Tapan M. Kadia, MD, discusses the treatment options for patients with newly diagnosed acute myeloid leukemia.
Tapan M. Kadia, MD, associated professor in the Department of Leukemia at The University of Texas MD Anderson Cancer Center, discusses the treatment options for patients with newly diagnosed acute myeloid leukemia (AML).
The first challenge in this population is that because they are older, they have more comorbidities and are difficult to administer intensive chemotherapy to. Older patients also tend to have a different type of AML than younger patients, which tend to have different genetics and can be more difficult to treat, resulting in another challenge for this patient population. Kadia says the 2 challenges are that these patients won’t respond well to therapy and they may not tolerate treatment.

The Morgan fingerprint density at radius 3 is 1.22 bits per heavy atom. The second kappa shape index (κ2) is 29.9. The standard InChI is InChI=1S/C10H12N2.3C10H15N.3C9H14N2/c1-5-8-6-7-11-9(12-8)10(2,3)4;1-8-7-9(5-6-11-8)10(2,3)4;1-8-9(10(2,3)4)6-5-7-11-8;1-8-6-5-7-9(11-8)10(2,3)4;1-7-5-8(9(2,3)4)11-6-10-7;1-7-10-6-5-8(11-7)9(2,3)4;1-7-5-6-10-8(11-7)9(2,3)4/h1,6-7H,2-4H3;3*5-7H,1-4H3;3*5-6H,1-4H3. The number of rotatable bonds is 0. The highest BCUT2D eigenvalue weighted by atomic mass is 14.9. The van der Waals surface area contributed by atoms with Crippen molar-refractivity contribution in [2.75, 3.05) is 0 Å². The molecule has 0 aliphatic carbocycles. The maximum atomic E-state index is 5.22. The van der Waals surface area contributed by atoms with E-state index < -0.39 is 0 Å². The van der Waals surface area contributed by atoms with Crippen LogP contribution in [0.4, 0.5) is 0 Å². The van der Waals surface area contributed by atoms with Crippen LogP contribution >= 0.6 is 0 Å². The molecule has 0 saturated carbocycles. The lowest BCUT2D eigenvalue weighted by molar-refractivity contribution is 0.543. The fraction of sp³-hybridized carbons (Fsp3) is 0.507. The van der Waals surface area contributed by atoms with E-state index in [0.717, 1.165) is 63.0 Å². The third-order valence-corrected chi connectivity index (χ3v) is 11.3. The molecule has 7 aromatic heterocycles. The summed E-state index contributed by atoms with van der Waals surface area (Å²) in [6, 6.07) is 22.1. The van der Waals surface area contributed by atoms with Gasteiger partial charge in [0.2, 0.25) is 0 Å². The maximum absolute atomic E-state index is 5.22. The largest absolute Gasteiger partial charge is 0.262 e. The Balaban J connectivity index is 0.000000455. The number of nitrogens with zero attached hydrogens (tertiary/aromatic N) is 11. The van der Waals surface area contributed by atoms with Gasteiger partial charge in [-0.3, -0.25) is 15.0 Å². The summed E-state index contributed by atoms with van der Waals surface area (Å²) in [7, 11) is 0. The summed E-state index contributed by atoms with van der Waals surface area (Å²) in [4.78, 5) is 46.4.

Hypomethylating agents have been an established treatment in the landscape for years, but the response rates are around 20%, says Kadia. The median survival is about 8 to 10 months, but venetoclax provided new hope over the last few years, demonstrating promise with dramatic improvements in responses and potentially survival, according to Kadia.